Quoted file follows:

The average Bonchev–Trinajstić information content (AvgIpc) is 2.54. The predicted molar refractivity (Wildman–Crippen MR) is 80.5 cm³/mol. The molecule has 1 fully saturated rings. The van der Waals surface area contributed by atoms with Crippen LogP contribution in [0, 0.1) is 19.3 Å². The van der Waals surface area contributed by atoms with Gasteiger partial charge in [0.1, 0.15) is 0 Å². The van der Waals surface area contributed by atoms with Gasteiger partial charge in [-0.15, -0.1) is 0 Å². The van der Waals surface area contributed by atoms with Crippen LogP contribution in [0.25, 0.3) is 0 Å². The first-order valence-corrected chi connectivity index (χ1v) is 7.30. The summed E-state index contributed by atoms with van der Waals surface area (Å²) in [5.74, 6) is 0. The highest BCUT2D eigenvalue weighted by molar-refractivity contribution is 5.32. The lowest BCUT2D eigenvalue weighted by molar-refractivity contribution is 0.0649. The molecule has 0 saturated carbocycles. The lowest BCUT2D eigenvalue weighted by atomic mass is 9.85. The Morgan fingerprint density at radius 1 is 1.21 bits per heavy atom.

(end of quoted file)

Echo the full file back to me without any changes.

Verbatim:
The average Bonchev–Trinajstić information content (AvgIpc) is 2.54. The predicted molar refractivity (Wildman–Crippen MR) is 80.5 cm³/mol. The molecule has 1 fully saturated rings. The van der Waals surface area contributed by atoms with Crippen LogP contribution in [0, 0.1) is 19.3 Å². The van der Waals surface area contributed by atoms with Gasteiger partial charge in [0.1, 0.15) is 0 Å². The van der Waals surface area contributed by atoms with Gasteiger partial charge in [-0.15, -0.1) is 0 Å². The van der Waals surface area contributed by atoms with Crippen LogP contribution in [0.25, 0.3) is 0 Å². The first-order valence-corrected chi connectivity index (χ1v) is 7.30. The summed E-state index contributed by atoms with van der Waals surface area (Å²) in [5.74, 6) is 0. The highest BCUT2D eigenvalue weighted by molar-refractivity contribution is 5.32. The lowest BCUT2D eigenvalue weighted by molar-refractivity contribution is 0.0649. The molecule has 0 saturated carbocycles. The lowest BCUT2D eigenvalue weighted by atomic mass is 9.85. The Morgan fingerprint density at radius 1 is 1.21 bits per heavy atom.